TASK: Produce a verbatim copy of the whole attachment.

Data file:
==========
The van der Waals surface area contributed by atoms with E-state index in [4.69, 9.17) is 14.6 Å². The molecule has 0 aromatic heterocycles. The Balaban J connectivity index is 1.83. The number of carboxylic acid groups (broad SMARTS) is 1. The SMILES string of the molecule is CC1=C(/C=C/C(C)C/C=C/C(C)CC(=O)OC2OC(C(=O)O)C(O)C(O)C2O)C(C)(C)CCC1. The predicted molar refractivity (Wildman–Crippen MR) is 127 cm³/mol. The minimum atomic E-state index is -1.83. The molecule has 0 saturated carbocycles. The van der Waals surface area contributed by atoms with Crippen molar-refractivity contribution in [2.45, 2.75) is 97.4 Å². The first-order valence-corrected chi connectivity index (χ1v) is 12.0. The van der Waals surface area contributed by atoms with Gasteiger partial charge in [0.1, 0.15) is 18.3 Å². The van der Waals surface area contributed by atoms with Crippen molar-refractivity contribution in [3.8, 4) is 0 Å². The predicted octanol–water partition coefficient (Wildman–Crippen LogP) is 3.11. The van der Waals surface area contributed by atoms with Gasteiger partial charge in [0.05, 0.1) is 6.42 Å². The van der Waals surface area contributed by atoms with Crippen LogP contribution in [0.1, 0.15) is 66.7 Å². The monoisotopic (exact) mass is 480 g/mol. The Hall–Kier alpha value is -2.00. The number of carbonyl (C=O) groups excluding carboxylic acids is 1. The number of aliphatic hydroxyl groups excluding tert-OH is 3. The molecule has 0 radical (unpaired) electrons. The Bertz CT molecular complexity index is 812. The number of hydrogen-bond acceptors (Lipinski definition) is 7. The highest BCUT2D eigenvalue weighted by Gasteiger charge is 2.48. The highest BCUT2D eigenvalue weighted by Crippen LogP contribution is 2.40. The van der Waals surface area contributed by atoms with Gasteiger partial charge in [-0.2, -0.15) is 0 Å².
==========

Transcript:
The van der Waals surface area contributed by atoms with E-state index in [4.69, 9.17) is 14.6 Å². The molecule has 0 aromatic heterocycles. The Balaban J connectivity index is 1.83. The number of carboxylic acid groups (broad SMARTS) is 1. The SMILES string of the molecule is CC1=C(/C=C/C(C)C/C=C/C(C)CC(=O)OC2OC(C(=O)O)C(O)C(O)C2O)C(C)(C)CCC1. The predicted molar refractivity (Wildman–Crippen MR) is 127 cm³/mol. The minimum atomic E-state index is -1.83. The molecule has 0 saturated carbocycles. The van der Waals surface area contributed by atoms with Crippen molar-refractivity contribution in [2.45, 2.75) is 97.4 Å². The first-order valence-corrected chi connectivity index (χ1v) is 12.0. The van der Waals surface area contributed by atoms with Gasteiger partial charge in [0.1, 0.15) is 18.3 Å². The van der Waals surface area contributed by atoms with Crippen molar-refractivity contribution in [3.8, 4) is 0 Å². The predicted octanol–water partition coefficient (Wildman–Crippen LogP) is 3.11. The van der Waals surface area contributed by atoms with Gasteiger partial charge in [0.05, 0.1) is 6.42 Å². The van der Waals surface area contributed by atoms with Crippen LogP contribution in [0.1, 0.15) is 66.7 Å². The monoisotopic (exact) mass is 480 g/mol. The Hall–Kier alpha value is -2.00. The number of carbonyl (C=O) groups excluding carboxylic acids is 1. The number of aliphatic hydroxyl groups excluding tert-OH is 3. The molecule has 0 radical (unpaired) electrons. The Bertz CT molecular complexity index is 812. The number of hydrogen-bond acceptors (Lipinski definition) is 7. The highest BCUT2D eigenvalue weighted by Gasteiger charge is 2.48. The highest BCUT2D eigenvalue weighted by Crippen LogP contribution is 2.40. The van der Waals surface area contributed by atoms with Gasteiger partial charge in [-0.2, -0.15) is 0 Å².